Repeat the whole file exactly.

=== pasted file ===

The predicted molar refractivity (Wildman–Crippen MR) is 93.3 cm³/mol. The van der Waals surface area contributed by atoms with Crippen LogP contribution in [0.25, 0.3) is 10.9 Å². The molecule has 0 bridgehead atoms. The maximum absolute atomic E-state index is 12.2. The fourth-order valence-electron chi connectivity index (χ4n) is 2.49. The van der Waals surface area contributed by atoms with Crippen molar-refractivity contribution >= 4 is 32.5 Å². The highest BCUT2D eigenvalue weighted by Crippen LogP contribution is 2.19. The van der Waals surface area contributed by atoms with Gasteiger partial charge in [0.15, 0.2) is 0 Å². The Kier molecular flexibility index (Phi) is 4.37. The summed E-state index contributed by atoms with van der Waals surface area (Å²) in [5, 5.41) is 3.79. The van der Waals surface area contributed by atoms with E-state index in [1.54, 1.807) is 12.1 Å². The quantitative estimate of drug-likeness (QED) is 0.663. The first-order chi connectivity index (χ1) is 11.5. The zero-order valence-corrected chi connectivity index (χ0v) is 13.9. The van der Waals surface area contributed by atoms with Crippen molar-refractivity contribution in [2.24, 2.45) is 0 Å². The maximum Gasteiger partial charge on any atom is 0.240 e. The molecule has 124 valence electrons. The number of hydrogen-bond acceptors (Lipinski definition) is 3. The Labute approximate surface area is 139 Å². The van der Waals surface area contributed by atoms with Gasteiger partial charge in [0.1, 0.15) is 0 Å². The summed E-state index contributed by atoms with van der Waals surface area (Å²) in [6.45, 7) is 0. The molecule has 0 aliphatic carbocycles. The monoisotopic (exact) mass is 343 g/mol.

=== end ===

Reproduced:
The predicted molar refractivity (Wildman–Crippen MR) is 93.3 cm³/mol. The van der Waals surface area contributed by atoms with Crippen LogP contribution in [0.25, 0.3) is 10.9 Å². The molecule has 0 bridgehead atoms. The maximum absolute atomic E-state index is 12.2. The fourth-order valence-electron chi connectivity index (χ4n) is 2.49. The van der Waals surface area contributed by atoms with Crippen molar-refractivity contribution >= 4 is 32.5 Å². The highest BCUT2D eigenvalue weighted by Crippen LogP contribution is 2.19. The van der Waals surface area contributed by atoms with Gasteiger partial charge in [0.15, 0.2) is 0 Å². The Kier molecular flexibility index (Phi) is 4.37. The summed E-state index contributed by atoms with van der Waals surface area (Å²) in [5, 5.41) is 3.79. The van der Waals surface area contributed by atoms with E-state index in [1.54, 1.807) is 12.1 Å². The quantitative estimate of drug-likeness (QED) is 0.663. The first-order chi connectivity index (χ1) is 11.5. The zero-order valence-corrected chi connectivity index (χ0v) is 13.9. The van der Waals surface area contributed by atoms with Crippen molar-refractivity contribution in [2.24, 2.45) is 0 Å². The maximum Gasteiger partial charge on any atom is 0.240 e. The molecule has 124 valence electrons. The number of hydrogen-bond acceptors (Lipinski definition) is 3. The Labute approximate surface area is 139 Å². The van der Waals surface area contributed by atoms with Gasteiger partial charge in [0.1, 0.15) is 0 Å². The summed E-state index contributed by atoms with van der Waals surface area (Å²) in [6.45, 7) is 0. The molecule has 0 aliphatic carbocycles. The monoisotopic (exact) mass is 343 g/mol.